Jimbo Mathus’ Fresh Batch of Catfish
Seasoned Hill Country troubadour lets loose and gets weird on mesmerizing new album, White Buffalo.
It scarcely takes a moment into a conversation with Jimbo Mathus before it feels like you’ve known him forever. The chat with the Mississippi musician, on a self-pronounced mission of bringing “catfish music to the masses,” flows with an easy grace and open exchange. Perhaps familiarity is bred in Mathus’ disarming Southern drawl and quick wit, or maybe it comes from name recognition over the past 20-or-so years with some of the best in Southern boogie and blues music. Yet, you have reached Mathus at home in his native north Mississippi hill country as a new day dawns in his always unique musical trajectory. “It feels almost like I’m starting over,” Mathus says.
Born in the Summer of Love (August 1967), Mathus first ventured into a studio setting and made his first professional records in 1983 at Sam Phillips’ famous Sun Studios, before finding early found success with North Carolina-based swing band the Squirrel Nut Zippers. But reality’s disillusionment soon followed. “It got to just be too much BS,” he explains of his departure from the band 15 years ago. “Some of the people involved … success went to some of their heads, [they] started gettin’ all crazy.” Yet, any lingering bitterness is diffused by Mathus’ reflection that his formative years in the Squirrel Nut Zippers, chiefly in terms of deep roots music scholarship and exploration with the band, “put me [Mathus] on my natural course, that track I’ve always been on, of trying to discover what makes music what it is today.”
The split begat Mathus’ move back home to Mississippi. In addition to soaking in the fertile soil of Magnolia State musical traditions (this time from an adult’s wizened perspective), he toured for five years starting in 2000 with blues legend Buddy Guy as well as performing and recording in various projects – including several highly-acclaimed solo efforts – as well as playing with the South Memphis String band with buddies Luther Dickinson and Alvin Youngblood Hart. Even given this solid track record, it’s the here and now that has Mathus most excited. “I have a great bunch behind me and we’ve made a great record,” he says of the Tri-State Coalition, with whom he shares a debut release on the highly regarded Mississippi-based label, Fat Possum, on January 22 with White Buffalo.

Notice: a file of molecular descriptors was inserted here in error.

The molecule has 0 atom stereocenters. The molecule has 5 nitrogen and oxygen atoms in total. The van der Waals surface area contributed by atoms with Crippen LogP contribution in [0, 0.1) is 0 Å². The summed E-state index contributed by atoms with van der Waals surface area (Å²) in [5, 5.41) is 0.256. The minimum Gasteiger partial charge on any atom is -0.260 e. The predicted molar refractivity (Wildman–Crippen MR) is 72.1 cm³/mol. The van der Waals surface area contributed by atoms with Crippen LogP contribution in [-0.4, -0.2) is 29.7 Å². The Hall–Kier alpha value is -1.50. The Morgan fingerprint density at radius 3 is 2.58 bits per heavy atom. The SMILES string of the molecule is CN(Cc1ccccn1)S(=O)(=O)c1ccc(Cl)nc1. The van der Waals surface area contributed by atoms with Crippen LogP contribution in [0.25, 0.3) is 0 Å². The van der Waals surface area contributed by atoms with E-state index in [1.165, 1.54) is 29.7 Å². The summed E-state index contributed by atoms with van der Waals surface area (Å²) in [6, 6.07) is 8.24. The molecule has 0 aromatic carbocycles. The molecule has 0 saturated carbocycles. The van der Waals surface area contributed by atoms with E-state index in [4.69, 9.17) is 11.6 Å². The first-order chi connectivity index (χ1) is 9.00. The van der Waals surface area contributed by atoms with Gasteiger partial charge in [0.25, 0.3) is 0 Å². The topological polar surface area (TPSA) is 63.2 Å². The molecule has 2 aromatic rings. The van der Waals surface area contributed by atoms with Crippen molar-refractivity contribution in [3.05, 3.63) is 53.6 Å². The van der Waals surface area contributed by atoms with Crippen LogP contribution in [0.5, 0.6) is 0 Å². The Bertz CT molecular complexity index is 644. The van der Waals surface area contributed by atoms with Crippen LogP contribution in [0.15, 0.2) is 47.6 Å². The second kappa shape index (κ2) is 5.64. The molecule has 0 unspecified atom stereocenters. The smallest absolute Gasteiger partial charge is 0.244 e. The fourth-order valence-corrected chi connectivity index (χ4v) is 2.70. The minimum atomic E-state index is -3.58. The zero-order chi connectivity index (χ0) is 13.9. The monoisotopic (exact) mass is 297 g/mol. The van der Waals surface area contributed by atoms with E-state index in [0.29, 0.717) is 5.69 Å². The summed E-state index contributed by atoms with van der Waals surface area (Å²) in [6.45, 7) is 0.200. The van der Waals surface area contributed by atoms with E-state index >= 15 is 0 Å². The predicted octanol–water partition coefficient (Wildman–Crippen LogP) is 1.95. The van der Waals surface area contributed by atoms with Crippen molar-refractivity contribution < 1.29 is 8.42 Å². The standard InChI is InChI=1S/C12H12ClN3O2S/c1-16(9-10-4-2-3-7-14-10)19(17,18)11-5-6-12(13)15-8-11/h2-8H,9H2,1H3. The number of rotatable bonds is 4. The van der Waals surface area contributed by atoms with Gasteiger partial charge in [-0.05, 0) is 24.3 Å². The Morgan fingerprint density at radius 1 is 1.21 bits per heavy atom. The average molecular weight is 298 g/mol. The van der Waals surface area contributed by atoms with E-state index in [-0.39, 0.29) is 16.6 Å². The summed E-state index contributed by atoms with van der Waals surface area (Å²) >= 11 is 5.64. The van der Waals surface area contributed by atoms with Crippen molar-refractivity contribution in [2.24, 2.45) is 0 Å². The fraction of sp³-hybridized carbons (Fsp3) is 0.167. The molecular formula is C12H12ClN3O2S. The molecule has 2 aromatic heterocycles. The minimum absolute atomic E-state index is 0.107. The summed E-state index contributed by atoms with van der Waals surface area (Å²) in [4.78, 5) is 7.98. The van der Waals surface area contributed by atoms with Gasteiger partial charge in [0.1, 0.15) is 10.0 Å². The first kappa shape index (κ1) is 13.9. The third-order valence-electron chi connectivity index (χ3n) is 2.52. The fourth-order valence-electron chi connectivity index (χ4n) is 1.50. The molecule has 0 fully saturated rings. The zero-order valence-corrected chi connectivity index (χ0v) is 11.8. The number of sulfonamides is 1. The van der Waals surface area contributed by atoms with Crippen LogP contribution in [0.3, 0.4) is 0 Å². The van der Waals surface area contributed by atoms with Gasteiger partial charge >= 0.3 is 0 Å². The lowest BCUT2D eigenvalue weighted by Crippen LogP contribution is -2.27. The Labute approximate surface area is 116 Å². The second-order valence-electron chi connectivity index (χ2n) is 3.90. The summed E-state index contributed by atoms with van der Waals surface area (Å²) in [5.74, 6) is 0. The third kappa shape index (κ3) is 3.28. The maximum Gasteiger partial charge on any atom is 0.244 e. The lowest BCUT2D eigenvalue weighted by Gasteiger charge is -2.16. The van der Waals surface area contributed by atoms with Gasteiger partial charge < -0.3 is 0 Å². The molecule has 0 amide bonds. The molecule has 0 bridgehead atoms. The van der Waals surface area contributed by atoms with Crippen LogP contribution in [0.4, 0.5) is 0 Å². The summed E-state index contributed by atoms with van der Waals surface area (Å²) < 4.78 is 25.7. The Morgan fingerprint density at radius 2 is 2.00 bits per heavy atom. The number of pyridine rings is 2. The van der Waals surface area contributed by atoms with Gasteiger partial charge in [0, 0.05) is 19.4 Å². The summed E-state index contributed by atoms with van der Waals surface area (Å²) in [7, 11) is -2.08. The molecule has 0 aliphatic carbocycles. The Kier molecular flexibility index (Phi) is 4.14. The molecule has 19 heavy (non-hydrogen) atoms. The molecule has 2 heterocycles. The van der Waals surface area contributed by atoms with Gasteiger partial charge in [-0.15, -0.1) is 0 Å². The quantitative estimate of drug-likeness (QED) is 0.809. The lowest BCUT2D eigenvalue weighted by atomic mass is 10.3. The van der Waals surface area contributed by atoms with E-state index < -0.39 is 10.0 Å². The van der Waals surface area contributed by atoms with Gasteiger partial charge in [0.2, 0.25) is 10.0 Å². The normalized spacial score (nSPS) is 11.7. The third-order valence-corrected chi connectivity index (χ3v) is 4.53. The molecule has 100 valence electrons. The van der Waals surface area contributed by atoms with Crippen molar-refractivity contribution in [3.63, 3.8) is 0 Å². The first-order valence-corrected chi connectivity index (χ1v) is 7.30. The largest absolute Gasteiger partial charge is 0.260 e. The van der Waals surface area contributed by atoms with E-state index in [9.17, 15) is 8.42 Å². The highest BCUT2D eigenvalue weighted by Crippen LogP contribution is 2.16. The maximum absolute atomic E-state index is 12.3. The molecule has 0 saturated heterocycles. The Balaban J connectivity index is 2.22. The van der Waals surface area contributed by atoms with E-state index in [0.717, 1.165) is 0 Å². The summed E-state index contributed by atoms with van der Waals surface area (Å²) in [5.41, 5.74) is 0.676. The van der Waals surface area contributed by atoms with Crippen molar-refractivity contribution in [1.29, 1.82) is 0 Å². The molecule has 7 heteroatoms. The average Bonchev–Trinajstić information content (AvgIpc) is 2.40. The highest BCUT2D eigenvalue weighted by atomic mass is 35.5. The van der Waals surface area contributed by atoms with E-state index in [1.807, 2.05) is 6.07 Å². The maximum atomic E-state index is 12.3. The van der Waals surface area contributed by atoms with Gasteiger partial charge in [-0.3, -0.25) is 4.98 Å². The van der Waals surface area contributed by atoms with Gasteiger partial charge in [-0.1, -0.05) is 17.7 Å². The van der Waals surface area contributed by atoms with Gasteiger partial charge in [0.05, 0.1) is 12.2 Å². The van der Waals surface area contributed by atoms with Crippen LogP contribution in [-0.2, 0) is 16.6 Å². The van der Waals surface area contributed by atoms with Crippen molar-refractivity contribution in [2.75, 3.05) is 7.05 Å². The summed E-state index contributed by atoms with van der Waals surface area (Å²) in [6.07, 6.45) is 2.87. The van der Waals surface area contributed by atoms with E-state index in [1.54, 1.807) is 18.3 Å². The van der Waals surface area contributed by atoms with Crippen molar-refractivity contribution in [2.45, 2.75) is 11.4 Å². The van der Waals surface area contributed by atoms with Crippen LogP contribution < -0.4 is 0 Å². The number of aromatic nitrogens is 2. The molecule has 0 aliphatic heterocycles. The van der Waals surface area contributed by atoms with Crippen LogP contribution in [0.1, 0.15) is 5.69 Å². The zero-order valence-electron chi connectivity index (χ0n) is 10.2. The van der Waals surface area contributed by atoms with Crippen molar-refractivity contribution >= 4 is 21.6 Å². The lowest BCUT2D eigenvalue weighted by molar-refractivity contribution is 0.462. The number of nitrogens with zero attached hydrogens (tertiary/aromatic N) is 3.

“It’s taken me five years to get this band to where I wanted it be, and now it’s here,” Mathus, 45, explains. “We can go from honky-tonk to heavy blues to rock ‘n’ roll. To do that, you gotta know a lot of styles. You can’t be a purist; but rather have a certain knowledge, a big-picture awareness.”
Proof of Mathus’ relatively small but devoted and connected fan base is in the pudding that is $16,000 raised via a Kickstarter campaign to record what would become White Buffalo. The album, in a one-word summation, is masterful. Mathus’ creation of this latest masterful album was aided by the expert production of Eric “Roscoe” Ambel (Steve Earle). Cooking up a batch of what he labeled “a big ol’ stew of Southern music,” White Buffalo is a departure for Mathus, as the songs veer from raging rockers to quaint country/folk tunes. Joined by the expert musicianship of the Tri-State Coalition — Matt Pierce (a rippin’ Telecaster guitar), Eric Carlton (keys), Ryan Rogers (drums), Terrence Bishop (bass) —Mathus takes the listener on one hell of a ride. “Run Devil Run” taps into a surreal hoodoo groove a la Night Tripper-era Dr. John. The title track is a full-on rager, with gritty lyrics delivered with both a debauched and desperate flair delivered under booming guitar wails that soar with Hendrix-esque psychedelic flourishes. The narrative yarn spun in “Hatchie Bottom” befits a place in the long, proud Southern storyteller tradition. “Useless Heart” imparts a tender, time-weary truth to the listener, while “Fake Hex,” another pure gem from the album shuffles along to a Rolling Stones boogie.
This frenetic, free-wheeling artistic approach parallels that of Mathus’ other creative ventures. With coloring work done by wife Jennifer, his visual art sparkles with some sort of crude, redneck genius (see: Confederate Buddha). Videos from White Buffalo tracks “In the Garden” (out now) and “(I Wanna Be Your) Satellite” are experimental to a trippy, Southern Gothic extreme, with imagery ranging from marionettes to snake-handling services. “Getting lost in time, engaging in the process, works for physical art and music the exact same,” Mathus says.
“I’d be happy to just do my jukin’ around in the South, jus’ making my change and doin’ my thang,” he says of the plans for extensive touring behind White Buffalo. “This is more of a challenge. Which is great, it’s a chance to see if we can expand what it is that we do.”